I recently read a New Yorker article about the complicated status of Black members of Native American nations, which stirred my memory and prompted me to research a Native American family I once knew.
Over fifty years ago on an autumn Sunday, I met formally with Chief BlackHawk of Tiverton, Rhode Island. My visit had been arranged through the chief’s sons, Algoma “Goma” Clarke (1926–1980) and Watacee “Tecee” Clarke (1934–1975), master carpenters who built my father’s office in 1964 and remained family friends. Tall and spare, with graying hair combed straight back and hazel eyes, Chief BlackHawk looked like he could have stepped out of an Edward Curtis photograph. He presented me with these booties, which I kept atop my bedroom dresser ever since, until they made their way into a display case with other cherished mementoes.
Goma Clarke once told me, “I am a Powhatan, a descendant of John Rolfe and Pocahontas.” He also said that he had ancestors who were enslaved Africans. Researching the story of the Clarke family has given me a distinct view of how race and identity were once recorded in American history.
Chief Blackhawk was born Robert Harvie Clarke in Occupacia, Essex County, Virginia, on 4 April 1884. His birth registration, with no first name, indicates that he was “colored.” Note how Robert’s enumeration in two United States censuses listed his race with no acknowledgement of his Powhatan ancestry:
1900, “R[obert] H.” Clarke, age 17, Black, farm laborer. 1
1910, Robert H. Clarke, age 26, mulatto, no occupation.2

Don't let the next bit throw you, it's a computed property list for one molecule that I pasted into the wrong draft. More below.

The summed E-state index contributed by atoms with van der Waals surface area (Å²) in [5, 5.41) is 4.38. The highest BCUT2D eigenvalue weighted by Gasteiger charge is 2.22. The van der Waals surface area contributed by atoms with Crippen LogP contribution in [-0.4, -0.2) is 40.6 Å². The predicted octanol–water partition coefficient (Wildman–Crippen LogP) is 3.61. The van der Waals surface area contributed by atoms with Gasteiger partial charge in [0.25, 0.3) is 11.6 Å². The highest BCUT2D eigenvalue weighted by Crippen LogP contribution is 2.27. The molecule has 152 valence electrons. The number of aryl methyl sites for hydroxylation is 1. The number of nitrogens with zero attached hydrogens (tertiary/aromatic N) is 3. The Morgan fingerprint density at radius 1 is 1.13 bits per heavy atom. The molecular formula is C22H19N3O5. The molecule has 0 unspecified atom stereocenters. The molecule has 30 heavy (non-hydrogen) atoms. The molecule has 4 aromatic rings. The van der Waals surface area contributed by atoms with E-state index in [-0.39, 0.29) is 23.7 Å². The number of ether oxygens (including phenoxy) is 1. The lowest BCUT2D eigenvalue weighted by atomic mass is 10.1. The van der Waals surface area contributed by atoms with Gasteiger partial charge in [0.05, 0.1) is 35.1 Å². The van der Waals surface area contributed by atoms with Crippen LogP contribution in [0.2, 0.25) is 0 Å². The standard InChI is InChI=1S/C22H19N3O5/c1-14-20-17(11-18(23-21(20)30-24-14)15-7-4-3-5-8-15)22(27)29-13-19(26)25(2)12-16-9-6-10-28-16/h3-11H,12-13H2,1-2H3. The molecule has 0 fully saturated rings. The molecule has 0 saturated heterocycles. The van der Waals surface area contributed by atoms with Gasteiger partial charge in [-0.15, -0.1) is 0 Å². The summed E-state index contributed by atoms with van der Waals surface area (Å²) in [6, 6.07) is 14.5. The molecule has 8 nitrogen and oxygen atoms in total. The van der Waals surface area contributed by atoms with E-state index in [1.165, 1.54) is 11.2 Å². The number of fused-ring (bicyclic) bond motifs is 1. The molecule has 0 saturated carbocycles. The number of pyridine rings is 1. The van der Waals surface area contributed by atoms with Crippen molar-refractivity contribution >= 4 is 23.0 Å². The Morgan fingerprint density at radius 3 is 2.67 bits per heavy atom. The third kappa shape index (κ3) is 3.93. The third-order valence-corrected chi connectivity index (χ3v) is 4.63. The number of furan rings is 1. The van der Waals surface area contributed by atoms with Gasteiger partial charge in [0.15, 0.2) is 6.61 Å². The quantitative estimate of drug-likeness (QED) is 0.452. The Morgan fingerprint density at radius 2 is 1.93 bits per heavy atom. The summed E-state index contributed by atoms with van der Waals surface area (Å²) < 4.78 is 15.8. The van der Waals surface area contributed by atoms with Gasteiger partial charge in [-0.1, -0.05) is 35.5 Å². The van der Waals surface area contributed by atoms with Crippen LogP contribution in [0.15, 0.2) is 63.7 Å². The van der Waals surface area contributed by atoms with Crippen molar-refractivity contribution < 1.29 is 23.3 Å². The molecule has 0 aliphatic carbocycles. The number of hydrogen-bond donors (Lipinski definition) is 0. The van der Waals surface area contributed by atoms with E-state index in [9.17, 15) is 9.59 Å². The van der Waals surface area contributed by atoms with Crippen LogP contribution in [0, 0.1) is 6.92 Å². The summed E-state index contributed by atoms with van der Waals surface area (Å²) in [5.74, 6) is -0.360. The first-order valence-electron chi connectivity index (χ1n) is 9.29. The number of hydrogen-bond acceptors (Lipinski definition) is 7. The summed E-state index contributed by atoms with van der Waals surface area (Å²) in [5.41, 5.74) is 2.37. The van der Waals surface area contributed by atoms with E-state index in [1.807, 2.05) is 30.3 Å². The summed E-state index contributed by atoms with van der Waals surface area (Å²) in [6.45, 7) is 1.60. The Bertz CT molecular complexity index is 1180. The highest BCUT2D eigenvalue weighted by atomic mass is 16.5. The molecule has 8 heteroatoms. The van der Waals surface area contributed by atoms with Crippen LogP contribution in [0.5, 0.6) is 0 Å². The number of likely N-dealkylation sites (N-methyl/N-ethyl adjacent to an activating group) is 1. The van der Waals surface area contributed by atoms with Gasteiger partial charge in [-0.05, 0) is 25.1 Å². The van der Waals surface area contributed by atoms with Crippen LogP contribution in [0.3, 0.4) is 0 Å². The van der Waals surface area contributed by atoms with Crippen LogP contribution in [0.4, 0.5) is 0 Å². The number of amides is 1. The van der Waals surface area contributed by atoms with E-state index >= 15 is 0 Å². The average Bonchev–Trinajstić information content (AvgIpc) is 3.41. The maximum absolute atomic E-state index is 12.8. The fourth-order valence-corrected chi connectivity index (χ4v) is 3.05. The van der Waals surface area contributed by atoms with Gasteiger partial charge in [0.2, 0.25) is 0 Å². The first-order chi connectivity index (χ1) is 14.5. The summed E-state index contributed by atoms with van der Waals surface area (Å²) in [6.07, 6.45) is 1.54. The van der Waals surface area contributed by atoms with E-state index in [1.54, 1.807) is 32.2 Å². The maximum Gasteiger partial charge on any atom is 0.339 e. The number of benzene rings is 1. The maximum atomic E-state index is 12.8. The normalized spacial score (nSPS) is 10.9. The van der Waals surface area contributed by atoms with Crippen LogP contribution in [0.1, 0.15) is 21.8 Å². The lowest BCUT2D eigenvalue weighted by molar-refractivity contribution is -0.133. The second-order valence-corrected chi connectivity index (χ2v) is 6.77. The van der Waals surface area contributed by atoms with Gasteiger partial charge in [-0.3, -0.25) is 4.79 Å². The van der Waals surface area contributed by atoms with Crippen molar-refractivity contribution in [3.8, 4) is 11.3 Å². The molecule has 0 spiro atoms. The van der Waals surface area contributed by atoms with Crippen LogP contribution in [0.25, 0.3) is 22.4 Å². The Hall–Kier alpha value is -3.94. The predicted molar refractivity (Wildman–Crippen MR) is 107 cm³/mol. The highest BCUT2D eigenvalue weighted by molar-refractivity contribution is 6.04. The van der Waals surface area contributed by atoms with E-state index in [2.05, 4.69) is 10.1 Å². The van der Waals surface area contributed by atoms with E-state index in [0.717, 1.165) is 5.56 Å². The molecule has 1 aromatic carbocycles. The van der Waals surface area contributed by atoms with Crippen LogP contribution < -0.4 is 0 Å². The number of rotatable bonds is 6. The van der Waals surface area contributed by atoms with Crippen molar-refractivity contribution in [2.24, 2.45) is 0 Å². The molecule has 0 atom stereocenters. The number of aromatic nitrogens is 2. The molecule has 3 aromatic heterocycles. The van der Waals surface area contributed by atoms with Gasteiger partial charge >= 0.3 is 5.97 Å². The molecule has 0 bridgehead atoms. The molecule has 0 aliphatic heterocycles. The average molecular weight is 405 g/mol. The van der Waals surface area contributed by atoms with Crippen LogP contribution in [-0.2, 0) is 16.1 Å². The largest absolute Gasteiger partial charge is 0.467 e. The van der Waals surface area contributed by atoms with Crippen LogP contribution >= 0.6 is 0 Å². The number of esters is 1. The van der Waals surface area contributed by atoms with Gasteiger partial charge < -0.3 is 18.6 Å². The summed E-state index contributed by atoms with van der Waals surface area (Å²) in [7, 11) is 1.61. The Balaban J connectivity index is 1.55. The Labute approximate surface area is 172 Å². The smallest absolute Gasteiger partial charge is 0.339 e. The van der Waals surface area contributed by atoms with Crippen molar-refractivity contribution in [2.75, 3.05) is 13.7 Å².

Some time before World War I, Robert left the south and moved to Pennsylvania, where his draft registration card identified him as white. He married Virginia-born Captola Adkins in Philadelphia on 30 October 1924. In the 1910 census, she and her family had been identified as members of the Chickahominy tribe.3
As the young married couple journeyed northward from Philadelphia to New York City, then to Fall River, Massachusetts, they reclaimed aspects of their indigenous heritage. Robert became known as Chief BlackHawk, and Captola as Princess Snow Feather. They carried out roles that fulfilled expectations of how audiences imagined Native American life, not necessarily the historical reality. U. S. census records, once again, attest to the mixed identities which the couple inhabited.
1930, Robert Clarke, race crossed out to White.4
1940, Robert Clarke, race, Indian5
1950, Robert Clarke, race, White6
Newspaper clippings provide snippets of their activities, such as a Wampanoag Annual Pow Wow which included “beating of the tomtom and a ceremonial dance.”7 Other examples include Chief Blackhawk presenting peace pipes and eagle feathers from his headdress.Perhaps the most lamentable headline in Chief Blackhawk’s public life comes through this Boston Globe headline:
W.P.A. Drops Indian Chief With “Aliens” and “Others”
Fall River, July 12—When Chief Black Hawk, full-blooded Powhatan Indian and a W.P.A. recreation project leader, tried to find out why he was dropped from the relief organization’s rolls the other day, he was told “that a few aliens and others were being dismissed,” it was learned today…
“When I left the W.P.A. office I felt like an Indian without a country,” remarked the chief with a smile.8
Chief BlackHawk died on 5 September 1979, aged 95, with little public recognition of his death. His gift to me of these booties, more than tokens of remembrance, have opened new avenues of research for families whose stories need to be rescued from obscurity.
1 1900 USC, J. H. Clarke [father] household, Occupacia, Essex, Va., E.D. 26, p. 8.
2 1910, USC, James H. Clarke Sr. household, Occupacia, Essex, Va., E.D. 37, p. 7B.
3 1910 USC, Aurelious Adkins [father] household, Charles City, Harrison, Va., E.D. 19, p. 32B
4 1930 USC, Robert Clarke household, New York City, E.D. 474, p. 7A.
5 1940 USC, Robert Clarke household, Fall River, Bristol, Mass., E.D. 17–129, p. 8A.
6 1950 USC, Robert Clarke household, Fall River, Bristol, Mass., E.D. 18–61A, sheet 21. The Clarkes moved over the state line to Tiverton, Rhode Island in 1951.
7 Springfield Republican (Mass.), 6 July 1936, p. 3.
8 The Boston Globe , 13 July 1937, p. 1.